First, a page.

“Give me Goodwood on a summer’s day, and you can keep the rest,” the great, late British racing driver Roy Salvadori famously said. Well, after a year of on-off-on lockdowns and very little driving, Goodwood on a spring day, when the sky is the colour of burnt toast, when the thunder is rolling across the Sussex downs and when then next downpour is set to arrive any second, will do just fine too.
These were the conditions that 200 drivers of a truly dazzling array of supercars braved to descend on the West Sussex motor circuit on Sunday 16th May. For Supercar Driver (SCD.), which organised the event, it was a case of history in the making, as Director Adam Thorby explained:
“We started Supercar Driver ten years ago with a very simple ethos. It’s all about getting people out in their cars and enjoying them. We’ve had events all over the UK and in Europe, but we’ve never been to Goodwood before.”
It was a historic moment for Goodwood too. The motor circuit, which the current Duke of Richmond’s grandfather, Freddie March, opened after the war in 1948, had surely never seen an ensemble like this before. In the first of two, hour-long parade laps, 100 supercars sat five abreast in a line that seemed to stretch back forever.
It was an epic sight that caused even the very elements to hold their breath. For a moment, the stormy weather abated, and the sun shone briefly down. And when the drivers began to rev the engines of their charges, and the cry of at least 100,000 horsepower howled around Goodwood’s historic pits, the hairs on the back on the neck of everyone stood on edge.
At the wheel of a Porsche 911 GT 4.0-litre RS, Lincoln Reeves gave an insight into what it was to be right at the heart of the action. “I looked over, and there was McLaren P1 next to me. I had a Pagani Zonda F in front of me and a Koenigsegg behind me. It was quite surreal to take it all in. OK, we were behind a pace car, but you could still get up into third gear and have a little play at times.”
McLaren Senna, Porsche 959, McLaren Mercedes Benz SLR 722, Porsche Carrera GT, Koenigsegg Agera R, Ferrari 330 LMB, Ferrari LaFerrari, Ferrari F50, Ferrari Dino GTS, Aston Martin Vantage GT 12, the line-up went on and on, the machinery ever more mesmerising and ever more disparate. Yet, there was a common bond. The joy on the drivers’ faces and the sheer pleasure at being in the company of fellow enthusiasts again were universal.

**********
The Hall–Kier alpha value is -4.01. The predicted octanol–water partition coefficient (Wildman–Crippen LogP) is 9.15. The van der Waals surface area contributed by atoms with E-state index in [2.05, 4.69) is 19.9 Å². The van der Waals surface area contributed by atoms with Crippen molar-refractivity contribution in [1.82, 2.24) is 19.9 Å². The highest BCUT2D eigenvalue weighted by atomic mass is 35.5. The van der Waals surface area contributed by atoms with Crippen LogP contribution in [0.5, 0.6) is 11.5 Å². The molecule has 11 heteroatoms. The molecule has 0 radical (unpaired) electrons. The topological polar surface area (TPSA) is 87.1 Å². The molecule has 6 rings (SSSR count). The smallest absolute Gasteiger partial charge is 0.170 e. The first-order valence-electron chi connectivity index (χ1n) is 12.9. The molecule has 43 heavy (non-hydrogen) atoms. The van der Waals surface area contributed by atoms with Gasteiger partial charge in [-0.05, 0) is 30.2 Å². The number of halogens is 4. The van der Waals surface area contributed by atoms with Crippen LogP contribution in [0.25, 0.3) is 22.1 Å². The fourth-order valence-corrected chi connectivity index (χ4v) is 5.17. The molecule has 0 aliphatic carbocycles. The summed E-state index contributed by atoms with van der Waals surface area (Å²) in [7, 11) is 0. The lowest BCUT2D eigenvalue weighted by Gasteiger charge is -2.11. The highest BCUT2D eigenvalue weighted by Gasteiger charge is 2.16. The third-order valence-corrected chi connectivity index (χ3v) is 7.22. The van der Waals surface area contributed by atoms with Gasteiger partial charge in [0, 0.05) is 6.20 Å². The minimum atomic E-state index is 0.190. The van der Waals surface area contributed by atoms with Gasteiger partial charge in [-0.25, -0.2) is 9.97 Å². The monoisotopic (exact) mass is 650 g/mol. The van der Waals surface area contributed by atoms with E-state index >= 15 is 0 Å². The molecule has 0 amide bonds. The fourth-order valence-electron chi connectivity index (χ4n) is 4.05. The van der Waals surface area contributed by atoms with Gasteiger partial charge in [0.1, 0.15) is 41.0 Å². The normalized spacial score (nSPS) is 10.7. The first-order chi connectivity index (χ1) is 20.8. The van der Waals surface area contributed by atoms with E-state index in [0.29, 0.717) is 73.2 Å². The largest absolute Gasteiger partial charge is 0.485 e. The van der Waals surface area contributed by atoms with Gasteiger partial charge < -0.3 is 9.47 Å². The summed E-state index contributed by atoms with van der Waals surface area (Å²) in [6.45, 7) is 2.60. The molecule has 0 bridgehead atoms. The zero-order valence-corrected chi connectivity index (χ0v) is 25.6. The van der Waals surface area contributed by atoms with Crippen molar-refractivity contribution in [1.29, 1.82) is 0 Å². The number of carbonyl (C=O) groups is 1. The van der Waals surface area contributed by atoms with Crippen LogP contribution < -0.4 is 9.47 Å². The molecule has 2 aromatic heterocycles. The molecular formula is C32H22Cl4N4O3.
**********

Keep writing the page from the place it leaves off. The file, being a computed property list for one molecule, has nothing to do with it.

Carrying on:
A grinning Jodie Kidd flashed the V for Victory sign from the cockpit of a hyper-rare Koenigsegg CCXR Edition. Capable of mustering up to 1000bhp from its flex-fuel 4.8-litre twin-supercharged V8, it is one of only 49 examples ever built. The only problem, from Jodie’s point of view, was that it was still rolling on the exact same rubber it had left the factory in Ängelholm, Sweden, on 13 years ago.
“It’s got an awful lot of torque for such very old shoes,” reported Jodie. “OK, so we weren’t going that fast today behind the pace car, but it was the first time I had driven it, and when the rain came down, it made for a lot of fun on those ’08 tyres. It really is a proper driver’s car, though. It’s just so analogue – with no electronic assistance systems to help you out.” The grin on Kidd’s face, and her infectious laugh, showed not just how much she had enjoyed driving around the Goodwood Motor Circuit but also the day Supercar Driver had put together. “It’s just magic to be driving a car like this and to be out and about seeing people again.”
After the parade laps, some guests indulged in full, helmets-on, hammer-down flat-out laps of a circuit, the layout of which has remained unchanged since it opened in September 1948. Many others were happy to chew the fat on their bacon sandwiches from the Goodwood NAFFI wagon, catch up with friends, make new ones and enjoy the sunshine, which finally turned up.
“This is my first outing with Supercar Driver. I only joined the club two months ago,” Larry Annan told us. “It seems to be full of really good people, and the cars they’ve brought along are just amazing.”
Glancing at the rain streaks and track dirt on his Ferrari 458 Speciale, Larry smiled ruefully. “I love my car; it’s like a piece of art. It’s like a sculpture to me. But like all these guys here, I like to use it. It will take me the whole day to get it clean again tomorrow. But I don’t mind. That’s the price you pay for driving it – not keeping it in the garage just because it’s raining.”